Top tips for caring for shell protection clothing
In all seasons, protective clothing and rain gear are often a necessary layer between people and the weather. Whether you're going mountain hiking, on a skiing holiday or just out to play with the kids, clothing helps us enjoy the outdoors. And the better your clothes are cared for, the longer they will last. How to clean a shell garment to make it last a long time.
Dry and let air first
After a long day in the woods, your outerwear can be wet and muddy. Start by hang-drying your garments in an outdoor environment to ensure that they are properly aired. Most wet clothes can also be dried directly in the drying cabinet. Then you just need to brush away the dirt.
Then it's washing time
When garments have become heavily soiled or have started to smell bad, it's time to wash them. Different materials are washed and treated in different ways to maintain their function. Read the laundry instructions.
Wash shell clothing
Many shell garments are made of Goretex, a membrane sewn between the inner and outer fabrics. The membrane has pores between its fibres, making it impermeable to rain while the pores are large enough to allow moisture and air from the inside to pass through.
Garments with Goretex should be washed at a maximum of 40 degrees with liquid detergent, as powder detergent can clog pores. Avoid using fabric softener and heavy spinning as this can damage the garment.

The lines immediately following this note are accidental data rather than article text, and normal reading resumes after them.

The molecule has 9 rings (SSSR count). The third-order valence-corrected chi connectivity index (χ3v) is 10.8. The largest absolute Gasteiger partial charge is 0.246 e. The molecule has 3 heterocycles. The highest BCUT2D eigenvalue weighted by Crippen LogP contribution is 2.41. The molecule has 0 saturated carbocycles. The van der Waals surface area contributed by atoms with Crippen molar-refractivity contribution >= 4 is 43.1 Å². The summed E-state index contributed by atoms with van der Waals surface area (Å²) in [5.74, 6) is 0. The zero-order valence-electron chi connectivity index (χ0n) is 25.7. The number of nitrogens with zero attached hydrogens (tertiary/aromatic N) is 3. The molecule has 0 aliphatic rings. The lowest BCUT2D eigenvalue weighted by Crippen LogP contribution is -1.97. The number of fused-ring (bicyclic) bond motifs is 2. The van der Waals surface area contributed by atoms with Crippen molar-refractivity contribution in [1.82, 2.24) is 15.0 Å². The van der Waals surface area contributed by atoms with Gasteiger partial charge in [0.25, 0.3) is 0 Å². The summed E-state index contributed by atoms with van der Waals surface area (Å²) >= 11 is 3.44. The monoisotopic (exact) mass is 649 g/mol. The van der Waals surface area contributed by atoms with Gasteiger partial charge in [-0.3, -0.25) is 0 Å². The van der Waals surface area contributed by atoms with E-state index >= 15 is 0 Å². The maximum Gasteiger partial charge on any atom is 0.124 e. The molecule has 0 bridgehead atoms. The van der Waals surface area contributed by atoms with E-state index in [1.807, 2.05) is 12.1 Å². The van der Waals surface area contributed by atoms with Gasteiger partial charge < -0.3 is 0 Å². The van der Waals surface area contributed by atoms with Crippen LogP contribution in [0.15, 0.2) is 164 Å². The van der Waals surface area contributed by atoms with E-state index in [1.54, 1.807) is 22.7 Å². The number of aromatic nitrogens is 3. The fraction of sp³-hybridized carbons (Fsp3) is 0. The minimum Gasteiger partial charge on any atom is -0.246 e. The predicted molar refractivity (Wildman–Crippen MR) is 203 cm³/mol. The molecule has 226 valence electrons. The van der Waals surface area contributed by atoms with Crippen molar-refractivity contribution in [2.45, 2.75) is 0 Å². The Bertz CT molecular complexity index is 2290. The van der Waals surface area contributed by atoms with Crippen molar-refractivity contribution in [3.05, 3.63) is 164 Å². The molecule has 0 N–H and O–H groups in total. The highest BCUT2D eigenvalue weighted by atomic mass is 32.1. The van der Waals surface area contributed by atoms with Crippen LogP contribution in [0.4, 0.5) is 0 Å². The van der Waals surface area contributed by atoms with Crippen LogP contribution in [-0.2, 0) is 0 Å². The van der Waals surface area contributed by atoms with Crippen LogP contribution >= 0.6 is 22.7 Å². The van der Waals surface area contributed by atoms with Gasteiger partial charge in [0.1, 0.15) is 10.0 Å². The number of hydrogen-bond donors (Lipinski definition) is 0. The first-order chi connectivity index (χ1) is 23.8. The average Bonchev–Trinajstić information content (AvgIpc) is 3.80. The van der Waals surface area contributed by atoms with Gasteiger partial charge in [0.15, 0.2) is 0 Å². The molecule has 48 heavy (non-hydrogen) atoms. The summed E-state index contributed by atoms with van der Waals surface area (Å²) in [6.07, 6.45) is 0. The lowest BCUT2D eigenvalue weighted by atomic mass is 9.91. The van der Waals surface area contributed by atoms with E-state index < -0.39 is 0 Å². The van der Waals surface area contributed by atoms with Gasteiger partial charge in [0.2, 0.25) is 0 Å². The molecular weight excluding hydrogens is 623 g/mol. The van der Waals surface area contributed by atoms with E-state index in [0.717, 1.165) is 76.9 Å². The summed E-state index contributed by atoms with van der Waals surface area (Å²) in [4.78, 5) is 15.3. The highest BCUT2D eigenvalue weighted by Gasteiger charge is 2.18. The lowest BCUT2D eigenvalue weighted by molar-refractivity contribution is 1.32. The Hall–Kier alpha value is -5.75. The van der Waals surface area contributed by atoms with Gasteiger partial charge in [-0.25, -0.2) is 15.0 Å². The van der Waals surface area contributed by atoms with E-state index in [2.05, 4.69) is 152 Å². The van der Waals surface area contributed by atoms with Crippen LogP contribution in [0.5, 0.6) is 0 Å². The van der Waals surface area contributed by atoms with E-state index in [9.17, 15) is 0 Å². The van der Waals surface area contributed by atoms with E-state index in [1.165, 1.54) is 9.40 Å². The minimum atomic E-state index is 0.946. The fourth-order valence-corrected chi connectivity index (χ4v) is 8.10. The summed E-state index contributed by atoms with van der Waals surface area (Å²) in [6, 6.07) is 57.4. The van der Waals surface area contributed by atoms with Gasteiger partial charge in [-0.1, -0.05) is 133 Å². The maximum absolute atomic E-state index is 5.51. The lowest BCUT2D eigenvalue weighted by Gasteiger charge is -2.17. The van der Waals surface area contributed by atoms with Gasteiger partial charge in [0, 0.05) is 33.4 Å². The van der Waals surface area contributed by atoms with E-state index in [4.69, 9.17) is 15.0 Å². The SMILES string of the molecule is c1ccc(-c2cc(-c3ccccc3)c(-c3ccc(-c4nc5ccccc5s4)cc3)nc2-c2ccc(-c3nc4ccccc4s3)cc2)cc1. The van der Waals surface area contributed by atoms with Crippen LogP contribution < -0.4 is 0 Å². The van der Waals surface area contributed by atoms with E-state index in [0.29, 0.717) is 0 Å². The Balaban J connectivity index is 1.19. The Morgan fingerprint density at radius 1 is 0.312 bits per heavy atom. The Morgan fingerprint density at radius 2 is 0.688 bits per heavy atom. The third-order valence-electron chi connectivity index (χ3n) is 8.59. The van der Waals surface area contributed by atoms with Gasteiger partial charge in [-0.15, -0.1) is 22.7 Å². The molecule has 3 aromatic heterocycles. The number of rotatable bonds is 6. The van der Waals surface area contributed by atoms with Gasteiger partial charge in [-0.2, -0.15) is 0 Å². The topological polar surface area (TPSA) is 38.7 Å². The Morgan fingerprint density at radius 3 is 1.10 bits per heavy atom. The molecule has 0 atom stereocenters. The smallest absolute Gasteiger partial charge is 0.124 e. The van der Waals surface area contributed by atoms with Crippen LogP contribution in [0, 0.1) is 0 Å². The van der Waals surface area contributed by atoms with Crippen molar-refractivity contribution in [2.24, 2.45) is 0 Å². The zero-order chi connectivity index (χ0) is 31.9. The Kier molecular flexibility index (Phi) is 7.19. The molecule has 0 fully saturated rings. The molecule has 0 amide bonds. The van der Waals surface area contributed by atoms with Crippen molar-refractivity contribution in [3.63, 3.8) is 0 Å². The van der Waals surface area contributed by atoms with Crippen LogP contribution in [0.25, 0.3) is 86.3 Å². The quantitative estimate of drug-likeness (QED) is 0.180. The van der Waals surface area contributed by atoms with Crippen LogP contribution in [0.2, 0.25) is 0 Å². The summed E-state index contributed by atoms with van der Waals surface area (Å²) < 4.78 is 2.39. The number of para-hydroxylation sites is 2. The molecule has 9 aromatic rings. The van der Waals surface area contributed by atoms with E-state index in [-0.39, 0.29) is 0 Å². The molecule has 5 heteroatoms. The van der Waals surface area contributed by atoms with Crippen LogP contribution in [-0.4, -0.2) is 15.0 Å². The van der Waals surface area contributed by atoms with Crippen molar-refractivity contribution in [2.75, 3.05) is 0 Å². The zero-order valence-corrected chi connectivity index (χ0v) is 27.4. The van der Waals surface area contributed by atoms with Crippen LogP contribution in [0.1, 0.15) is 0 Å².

Goretex should be hang-dried, when dry it should be heat-treated for 20 minutes in a drying cabinet, tumble dryer or with an iron to reactivate the impregnation.
Washing rain gear
A modern classic rain jacket is often made of polyester. Polyester is the most common synthetic fibre and is mainly made from crude oil. It does not absorb water as well as for example cotton, which can make it more difficult to remove stains from polyester garments. At the same time, the material's low absorbency means that polyester rarely shrinks. The fibres have good elasticity which means that it does not wrinkle. Polyester garments should be washed and dried at a maximum of 40 degrees.
For more tips on sustainable clothing care, check out our guide In a world of textiles